Owning a Pet Can Help Reduce Heart Disease Risk

dog-pet-bulldogHaving a pet could lower a person’s risk of heart disease, according to heart experts.

“Pet ownership, particularly dog ownership, is probably associated with a decreased risk of heart disease,” Dr. Glenn N. Levine, a professor at Baylor College of Medicine in Houston, Texas, said in a statement by the American Heart Association.

The statement published online in the journal Circulation underlines some of the cardiovascular benefits of owning a pet.

Owning a pet has been linked to a reduction in heart disease risk factors and a higher survival rate among heart patients. However, experts note that these previous findings aren’t definitive and do not necessarily prove that owning a pet directly causes a reduction in heart disease risk.

“It may be simply that healthier people are the ones that have pets, not that having a pet actually leads to or causes reduction in cardiovascular risk,” Levine explained.

Researchers found that dog ownership in particular may help reduce cardiovascular risk.  Past findings suggest that dog owners may engage in more physical activity because they need to walk their dogs.  In a previous study of more than 5,200 people, adults who owned dogs engaged in more walking and physical activity than adults who didn’t have dogs. Dog owners were also 54 percent more likely to get the recommended level of physical activity.

Other studies have found that having a pet may be associated with lower blood pressure, cholesterol levels and incidence of obesity.  Studies have also found that pets can have a positive effect on the body’s reactions to stress.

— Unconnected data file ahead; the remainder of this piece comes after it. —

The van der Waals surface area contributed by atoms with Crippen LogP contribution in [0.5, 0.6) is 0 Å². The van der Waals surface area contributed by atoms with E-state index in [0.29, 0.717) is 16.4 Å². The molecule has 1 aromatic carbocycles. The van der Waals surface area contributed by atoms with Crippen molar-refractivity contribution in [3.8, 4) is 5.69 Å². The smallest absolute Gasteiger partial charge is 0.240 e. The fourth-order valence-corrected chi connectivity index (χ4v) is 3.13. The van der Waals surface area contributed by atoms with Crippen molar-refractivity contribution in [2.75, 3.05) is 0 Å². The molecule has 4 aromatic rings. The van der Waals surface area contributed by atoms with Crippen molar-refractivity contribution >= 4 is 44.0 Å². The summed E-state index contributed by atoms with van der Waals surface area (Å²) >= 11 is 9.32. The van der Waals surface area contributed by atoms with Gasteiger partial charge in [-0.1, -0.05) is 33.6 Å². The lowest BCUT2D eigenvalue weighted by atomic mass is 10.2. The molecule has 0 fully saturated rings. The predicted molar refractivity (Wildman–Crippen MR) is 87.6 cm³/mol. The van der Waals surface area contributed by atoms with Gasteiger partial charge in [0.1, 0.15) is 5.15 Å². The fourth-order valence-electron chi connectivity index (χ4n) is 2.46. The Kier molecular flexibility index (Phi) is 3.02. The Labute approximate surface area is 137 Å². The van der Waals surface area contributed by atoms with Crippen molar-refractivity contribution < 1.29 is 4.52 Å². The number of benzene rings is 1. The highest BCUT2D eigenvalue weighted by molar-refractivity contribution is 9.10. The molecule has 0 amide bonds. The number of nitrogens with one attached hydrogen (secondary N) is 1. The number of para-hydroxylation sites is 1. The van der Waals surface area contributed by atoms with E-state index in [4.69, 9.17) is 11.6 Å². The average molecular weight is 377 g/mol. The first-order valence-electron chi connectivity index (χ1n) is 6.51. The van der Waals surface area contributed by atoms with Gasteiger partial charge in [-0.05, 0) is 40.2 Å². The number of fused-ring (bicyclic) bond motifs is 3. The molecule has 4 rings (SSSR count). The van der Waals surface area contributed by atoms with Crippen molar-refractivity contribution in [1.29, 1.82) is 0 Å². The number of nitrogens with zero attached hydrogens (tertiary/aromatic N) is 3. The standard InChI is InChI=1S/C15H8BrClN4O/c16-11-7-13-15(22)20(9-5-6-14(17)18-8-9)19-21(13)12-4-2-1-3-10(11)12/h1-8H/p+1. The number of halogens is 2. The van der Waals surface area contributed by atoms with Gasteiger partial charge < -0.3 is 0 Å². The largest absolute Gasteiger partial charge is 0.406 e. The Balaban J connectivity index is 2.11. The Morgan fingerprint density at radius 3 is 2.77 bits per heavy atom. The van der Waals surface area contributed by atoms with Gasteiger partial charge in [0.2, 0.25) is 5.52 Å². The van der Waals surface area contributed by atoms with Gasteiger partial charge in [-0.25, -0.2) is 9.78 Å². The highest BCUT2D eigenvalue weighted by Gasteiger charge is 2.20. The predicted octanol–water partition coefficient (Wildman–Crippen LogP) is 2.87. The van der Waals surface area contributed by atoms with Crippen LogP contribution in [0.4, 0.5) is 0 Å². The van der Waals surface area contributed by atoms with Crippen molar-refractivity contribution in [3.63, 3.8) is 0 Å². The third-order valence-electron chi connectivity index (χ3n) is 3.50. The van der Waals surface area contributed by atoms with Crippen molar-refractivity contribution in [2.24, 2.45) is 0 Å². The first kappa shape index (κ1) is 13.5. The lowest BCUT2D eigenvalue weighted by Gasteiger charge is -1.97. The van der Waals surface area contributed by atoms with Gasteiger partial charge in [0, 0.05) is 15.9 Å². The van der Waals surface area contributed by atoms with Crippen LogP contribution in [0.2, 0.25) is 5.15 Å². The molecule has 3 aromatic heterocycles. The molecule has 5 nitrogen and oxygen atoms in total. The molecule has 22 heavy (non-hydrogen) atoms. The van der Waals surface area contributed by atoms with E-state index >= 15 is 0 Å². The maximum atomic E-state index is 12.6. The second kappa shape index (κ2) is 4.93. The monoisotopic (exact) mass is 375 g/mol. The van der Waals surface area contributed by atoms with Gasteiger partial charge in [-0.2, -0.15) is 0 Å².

“In essence, data suggest that there probably is an association between pet ownership and decreased cardiovascular risk,” Levine said.

“What’s less clear is whether the act of adopting or acquiring a pet could lead to a reduction in cardiovascular risk in those with pre-existing disease. Further research, including better quality studies, is needed to more definitively answer this question,” he noted.

However, even if there is a likely link between owning a pet and heart health, researchers say people shouldn’t adopt, secure or buy a pet just to reduce their cardiovascular risk.

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Rachel C.
Research Scientist Consultant @ U-VIB
PhD, Doctor of Philosophy in Counseling
NREMT-P (National Registry of Paramedics)
– 911 Medic for over 10 years
– Search Scientist for over 7 years
– Runner for LIFE

source: Counsel & Heal By Chistine Hsu

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Categories: Medical

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